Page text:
Forgive me if I’m intruding, but it’s my experience that if somebody says “I won’t raise children to do such and such”, it simply means “I won’t teach my children to act this way in ANY form”. Not “I promise with 100% certainty that my offspring will never do this”. Indeed, my whole life I’ve heard people say they wouldn’t raise children to do a certain thing and never thought they were personally planning their children’s every step. Maybe it’s a Southern thing?? I don’t know.

  54. Kelly,

    I just read your response to someone, and you actually said that you can’t “guarantee” anything in terms of your children. In retrospect, I should have read ALL of the comments first, but I’m beat tonight. Talk about excuses…

    BTW, I, too, have noticed that often, the first thing out of my mouth is to complain. I (usually) come full circle, but it’s amazing how small of a premium that I put on the sin of complaining–as compared to, well, horrible sins like lying, or gossiping!

    The other thing that I find myself doing is comparing myself to others (it’s ALWAYS to people whose lives are seemingly going better than mine), and asking God why they have something that I don’t…I’m not necessarily talking about material possessions, but just a general attitude of why others’ lives seem to be going along so swimmingly, while I’m drowning…I’m not even close to drowning, but you’d think that I was based on my griping.

    A couple of weeks ago at Bible study, the lesson was from John 21. I love that chapter, but the “usual” verses weren’t what stood out. The verse that resonated w/me (and I didn’t even realize it at the time) was John 21:22 when Peter asks Jesus about John’s fate. Twice Jesus asks Peter, “What is that to you?” That is the verse that has rung in my ears as I’ve come to see the habit that has formed in my life. Unfortunately, I’ve had a lot of practice perfecting it, and the habit is firmly in place. I am hopeful, though, that God will continue to ask “What is that to you?” when I decide that my life has been upended when something like, oh, something like syrup has spilled in the ‘frig, and I wonder why a friend of mine has a housekeeper, and I don’t. I wish that I was kidding…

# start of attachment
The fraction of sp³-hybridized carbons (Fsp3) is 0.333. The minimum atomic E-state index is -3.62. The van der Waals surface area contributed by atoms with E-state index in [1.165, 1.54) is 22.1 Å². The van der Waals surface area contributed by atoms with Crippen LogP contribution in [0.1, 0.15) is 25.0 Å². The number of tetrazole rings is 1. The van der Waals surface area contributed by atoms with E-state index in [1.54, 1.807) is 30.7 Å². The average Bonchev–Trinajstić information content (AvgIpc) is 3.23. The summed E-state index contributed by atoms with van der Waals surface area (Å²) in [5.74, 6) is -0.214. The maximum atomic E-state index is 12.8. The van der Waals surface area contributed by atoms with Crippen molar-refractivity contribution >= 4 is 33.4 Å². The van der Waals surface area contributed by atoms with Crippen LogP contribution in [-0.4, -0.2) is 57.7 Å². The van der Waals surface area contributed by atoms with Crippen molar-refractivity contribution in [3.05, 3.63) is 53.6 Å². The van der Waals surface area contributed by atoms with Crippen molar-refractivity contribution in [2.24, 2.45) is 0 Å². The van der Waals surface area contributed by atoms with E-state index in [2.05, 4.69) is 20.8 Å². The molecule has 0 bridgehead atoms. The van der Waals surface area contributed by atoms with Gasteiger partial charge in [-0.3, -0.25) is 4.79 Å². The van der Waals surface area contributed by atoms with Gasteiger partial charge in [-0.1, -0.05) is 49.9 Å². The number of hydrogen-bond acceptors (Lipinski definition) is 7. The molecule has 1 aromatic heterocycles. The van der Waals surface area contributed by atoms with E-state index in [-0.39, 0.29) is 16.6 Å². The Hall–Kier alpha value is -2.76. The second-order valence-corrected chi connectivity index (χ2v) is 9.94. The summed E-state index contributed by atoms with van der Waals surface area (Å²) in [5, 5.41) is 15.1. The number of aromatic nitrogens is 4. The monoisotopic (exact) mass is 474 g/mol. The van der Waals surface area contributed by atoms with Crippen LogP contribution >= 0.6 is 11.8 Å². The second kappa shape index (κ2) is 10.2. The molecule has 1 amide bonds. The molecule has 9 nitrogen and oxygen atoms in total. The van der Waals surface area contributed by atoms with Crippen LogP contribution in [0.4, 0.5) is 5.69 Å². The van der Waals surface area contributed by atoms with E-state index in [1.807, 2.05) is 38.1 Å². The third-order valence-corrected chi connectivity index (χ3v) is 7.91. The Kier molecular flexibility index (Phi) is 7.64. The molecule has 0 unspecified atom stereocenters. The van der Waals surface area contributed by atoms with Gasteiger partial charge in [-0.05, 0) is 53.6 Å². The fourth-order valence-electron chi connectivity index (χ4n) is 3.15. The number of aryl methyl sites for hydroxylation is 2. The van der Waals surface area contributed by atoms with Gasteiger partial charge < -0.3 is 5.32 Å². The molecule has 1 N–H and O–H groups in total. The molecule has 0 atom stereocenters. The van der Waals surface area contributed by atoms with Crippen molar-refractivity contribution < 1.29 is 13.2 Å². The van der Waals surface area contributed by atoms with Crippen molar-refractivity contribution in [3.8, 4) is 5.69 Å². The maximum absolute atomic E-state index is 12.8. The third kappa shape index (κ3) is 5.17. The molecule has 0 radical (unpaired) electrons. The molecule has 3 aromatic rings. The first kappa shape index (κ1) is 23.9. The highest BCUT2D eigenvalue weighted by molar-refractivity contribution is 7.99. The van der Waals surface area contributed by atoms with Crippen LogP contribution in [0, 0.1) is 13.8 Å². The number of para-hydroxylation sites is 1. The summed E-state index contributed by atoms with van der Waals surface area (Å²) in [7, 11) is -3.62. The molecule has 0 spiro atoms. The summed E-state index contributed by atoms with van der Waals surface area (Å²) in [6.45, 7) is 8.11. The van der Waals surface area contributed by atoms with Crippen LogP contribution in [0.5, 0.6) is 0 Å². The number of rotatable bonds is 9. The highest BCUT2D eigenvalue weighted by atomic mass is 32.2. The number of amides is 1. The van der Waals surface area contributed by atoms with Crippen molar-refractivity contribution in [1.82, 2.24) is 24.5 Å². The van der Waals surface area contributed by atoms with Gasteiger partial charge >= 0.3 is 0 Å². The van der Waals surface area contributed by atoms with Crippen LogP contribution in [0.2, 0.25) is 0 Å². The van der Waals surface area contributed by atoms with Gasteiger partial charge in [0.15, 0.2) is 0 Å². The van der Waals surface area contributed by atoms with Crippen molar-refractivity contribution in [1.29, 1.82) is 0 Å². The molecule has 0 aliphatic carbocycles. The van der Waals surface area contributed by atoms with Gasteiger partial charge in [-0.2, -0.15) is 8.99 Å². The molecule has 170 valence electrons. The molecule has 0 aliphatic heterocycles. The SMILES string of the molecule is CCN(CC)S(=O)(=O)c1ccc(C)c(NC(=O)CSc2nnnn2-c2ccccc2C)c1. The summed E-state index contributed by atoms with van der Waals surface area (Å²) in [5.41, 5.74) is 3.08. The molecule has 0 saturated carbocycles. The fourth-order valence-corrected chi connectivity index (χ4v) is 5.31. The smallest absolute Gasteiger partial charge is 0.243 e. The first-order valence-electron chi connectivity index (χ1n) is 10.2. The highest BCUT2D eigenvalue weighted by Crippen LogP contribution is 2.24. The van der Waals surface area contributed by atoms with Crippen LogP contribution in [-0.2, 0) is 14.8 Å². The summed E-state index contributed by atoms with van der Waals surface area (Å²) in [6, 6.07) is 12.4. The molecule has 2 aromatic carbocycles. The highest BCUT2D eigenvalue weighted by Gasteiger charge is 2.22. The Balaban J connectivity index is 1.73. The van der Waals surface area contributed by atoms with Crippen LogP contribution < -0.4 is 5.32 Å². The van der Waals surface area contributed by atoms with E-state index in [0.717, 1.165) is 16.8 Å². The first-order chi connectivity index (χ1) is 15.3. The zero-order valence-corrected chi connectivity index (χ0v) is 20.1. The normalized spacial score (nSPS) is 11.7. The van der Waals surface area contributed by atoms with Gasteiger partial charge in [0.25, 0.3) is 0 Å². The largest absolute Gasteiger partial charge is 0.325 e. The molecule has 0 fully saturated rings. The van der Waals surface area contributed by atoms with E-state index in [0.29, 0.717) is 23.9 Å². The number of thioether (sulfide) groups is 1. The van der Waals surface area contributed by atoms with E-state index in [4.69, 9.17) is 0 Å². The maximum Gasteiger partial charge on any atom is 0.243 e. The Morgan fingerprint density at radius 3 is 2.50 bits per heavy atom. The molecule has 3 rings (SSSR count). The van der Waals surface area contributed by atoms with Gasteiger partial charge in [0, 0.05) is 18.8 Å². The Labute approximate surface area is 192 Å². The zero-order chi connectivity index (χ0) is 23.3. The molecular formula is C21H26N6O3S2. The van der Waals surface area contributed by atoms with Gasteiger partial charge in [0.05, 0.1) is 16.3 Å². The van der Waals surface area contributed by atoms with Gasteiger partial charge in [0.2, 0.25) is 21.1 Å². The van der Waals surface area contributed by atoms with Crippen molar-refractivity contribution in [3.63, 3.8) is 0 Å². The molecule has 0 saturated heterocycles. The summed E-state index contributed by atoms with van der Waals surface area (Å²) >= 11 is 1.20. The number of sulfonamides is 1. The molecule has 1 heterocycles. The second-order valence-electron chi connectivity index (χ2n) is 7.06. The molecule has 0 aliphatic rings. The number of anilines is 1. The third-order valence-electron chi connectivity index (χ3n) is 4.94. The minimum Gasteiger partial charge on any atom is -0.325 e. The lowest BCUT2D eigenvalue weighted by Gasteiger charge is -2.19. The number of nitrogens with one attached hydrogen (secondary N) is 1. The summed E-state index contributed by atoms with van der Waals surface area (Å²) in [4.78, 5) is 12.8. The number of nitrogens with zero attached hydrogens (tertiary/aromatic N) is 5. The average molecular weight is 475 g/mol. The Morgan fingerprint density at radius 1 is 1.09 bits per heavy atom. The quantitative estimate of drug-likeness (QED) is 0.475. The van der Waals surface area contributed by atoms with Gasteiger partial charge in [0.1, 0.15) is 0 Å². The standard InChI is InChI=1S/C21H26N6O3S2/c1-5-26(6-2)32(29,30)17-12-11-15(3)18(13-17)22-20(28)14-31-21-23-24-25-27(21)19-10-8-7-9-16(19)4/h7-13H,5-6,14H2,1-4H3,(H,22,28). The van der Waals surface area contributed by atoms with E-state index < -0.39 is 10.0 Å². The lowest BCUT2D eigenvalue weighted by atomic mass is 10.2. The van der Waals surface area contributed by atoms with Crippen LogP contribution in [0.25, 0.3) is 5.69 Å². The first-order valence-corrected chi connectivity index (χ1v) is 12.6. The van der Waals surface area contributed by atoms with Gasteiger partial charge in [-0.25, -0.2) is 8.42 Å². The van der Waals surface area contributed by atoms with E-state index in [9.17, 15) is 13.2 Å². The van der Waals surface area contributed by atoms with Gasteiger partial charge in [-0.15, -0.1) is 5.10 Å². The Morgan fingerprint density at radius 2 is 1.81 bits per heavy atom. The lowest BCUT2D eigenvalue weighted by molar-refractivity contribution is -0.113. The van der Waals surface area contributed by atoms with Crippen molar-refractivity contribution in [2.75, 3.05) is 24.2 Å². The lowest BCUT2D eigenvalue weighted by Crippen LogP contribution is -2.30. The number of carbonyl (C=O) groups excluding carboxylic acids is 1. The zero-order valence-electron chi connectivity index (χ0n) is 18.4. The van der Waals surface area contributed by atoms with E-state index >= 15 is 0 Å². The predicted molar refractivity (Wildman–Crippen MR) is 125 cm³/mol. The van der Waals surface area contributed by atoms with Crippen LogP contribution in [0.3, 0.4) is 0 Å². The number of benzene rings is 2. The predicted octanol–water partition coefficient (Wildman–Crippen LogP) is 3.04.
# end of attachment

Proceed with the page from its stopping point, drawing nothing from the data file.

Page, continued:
Good night from the Bay Area of CA.


  55. The verse repeats the question…but not twice. I need to go to bed! I do hope the maid has the pillows fluffed.

  56. I know the woman you quoted and knowing Katy, you see just how much every life is worth living with or without arms and legs. God is so good and even without these most essential limbs, life is worth living. I thank you for your post because I have been in a place where I have forgotten just how good life is and have taken for granted some of the many blessings I have. I needed to readjust my perspective.

  57. Cathy,

    Glad you read my “disclaimer”. Jennifer hit it:

    “Forgive me if I’m intruding, but it’s my experience that if somebody says “I won’t raise children to do such and such”, it simply means “I won’t teach my children to act this way in ANY form.”

    Maybe it is Southern…imagine it with a little bit of twang and a hand on the hip and you’ve got it! Maybe if I had finished the little rant with, “Bless their hearts!” it would have needed no further explanation 😉

  58. Karen,

    Thank you. Your words sum it up:

    “I needed to readjust my perspective.”

    And the funny thing is that we must constantly do this, because we so soon forget, just like people have done over the goodness of God for centuries.

  59. Yongxiu and Jennifer,
    I will not be moved by what I see, I will only be moved by God’s Word. Just because people around you have been “good Christians” and had their children go astray, does not mean God’s word is in error. Only God knows how they raised their children each minute of everyday. Only God knows if they leaned on their own understanding instead of seeking Him in their children’s instruction. God said “train a child in the way they should go and when they are older they will not depart from it.” He didn’t say, but again, they might, just depends.